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Serindia Publications
PO Box 10335
Chicago, IL  60610-0335
TEL312-664-5531
FAX312-664-4389
EMAIL  info@serindia.com
 
 

Description

< 1 | 2 | 3 >

  Size:   269 x 370 mm
10.5 x 14.5 in
 
  Volumes:   3  
  Pages:   1020  
  Color:   600  
  B/W:   192  
  Binding:   Hardcover & Slipcased  
  Published:   March 1982  
  ISBN:   0-87011-474-3  
 
 

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The Art of Central Asia: The Stein Collection in the British Museum
Roderick Whitfield
For the first time since their discovery in May 1907 the British Museum collection of paintings from Dunhuang is to be published on a lavish scale in its entirety, except for a few fragments, together with many important and hitherto unpublished materials details in color and black and white. This collection, one of the main treasures of the British Museum, is for reasons of conservation only exhibited occasionally, and can now be appreciated by a wider public.

Volume 1, Paintings from Dunhuang I, is devoted to the paintings on silk, from the eighth to the end of the ninth century. This series of larger paintings, arranged in approximate chronological order, is preceded by a representative selection of the dated manuscripts in the British Library, and followed by the famous banner paintings on silk, showing scenes from the life of the Buddha or individual Bodhisattvas and guardian kings.

Volume 2, Paintings from Dunhuang II, continues the chronological presentation of paintings on silk, from the late ninth to the late tenth century (exceptionally, a few earlier paintings are also included). New themes such as the Bodhisattva Guide of Souls, and the Bodhisattva Ksitigarbha, the latter often in company with the Ten Kings of Hell, are added to the already popular Bodhisattva Avalokitesvara, Succourer in Trouble, and show an increasing concern among Buddhist followers for personal salvation. But while donors themselves are more splendidly arrayed in fine costumes, this period reveals less variety in coloring and artistic skill, due to the increasing isolation of Dunhuang from metropolitan China to the late Tang and during the Five Dynasties.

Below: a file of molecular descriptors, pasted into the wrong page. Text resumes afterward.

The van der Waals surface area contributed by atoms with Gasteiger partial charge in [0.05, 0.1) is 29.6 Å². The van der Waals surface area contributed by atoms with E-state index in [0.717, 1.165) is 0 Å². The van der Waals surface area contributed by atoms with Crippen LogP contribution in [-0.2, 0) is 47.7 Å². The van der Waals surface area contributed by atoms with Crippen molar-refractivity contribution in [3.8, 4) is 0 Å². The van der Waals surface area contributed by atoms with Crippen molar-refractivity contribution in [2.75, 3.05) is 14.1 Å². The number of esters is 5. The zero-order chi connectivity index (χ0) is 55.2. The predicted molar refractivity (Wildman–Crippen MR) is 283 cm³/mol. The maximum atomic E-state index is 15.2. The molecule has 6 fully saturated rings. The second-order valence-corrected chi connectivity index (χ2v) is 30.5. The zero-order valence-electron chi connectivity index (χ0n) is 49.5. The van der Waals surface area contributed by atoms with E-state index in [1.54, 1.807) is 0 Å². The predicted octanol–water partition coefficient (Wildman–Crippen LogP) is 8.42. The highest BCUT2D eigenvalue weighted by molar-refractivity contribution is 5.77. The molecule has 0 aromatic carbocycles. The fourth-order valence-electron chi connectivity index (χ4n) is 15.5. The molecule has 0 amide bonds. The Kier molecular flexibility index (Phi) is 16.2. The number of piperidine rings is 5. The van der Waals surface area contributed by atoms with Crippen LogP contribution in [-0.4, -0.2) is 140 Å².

Volume 3, Textiles, Sculpture and Other Arts, presents a selection of the most beautiful examples of textiles, wall paintings and paintings on panels, sculpture, pottery and wood carvings, grouped according to the sites where they were found. The textiles are chosen entirely from those found at Dunhuang. In view of their close association with the paintings (many of them originally were used as headpieces or borders for banners), the selection has been as comprehensive as possible. They are arranged and discussed according to technique, including embroideries, gauzes, damasks, plain and pound weaves, and printed fabrics. While the majority are small fragments, several complete items are of special interest: the great embroidery of the Buddha preaching at the Vulture Peak, covers for sutra rolls, and altar valance and a patchwork altar cloth.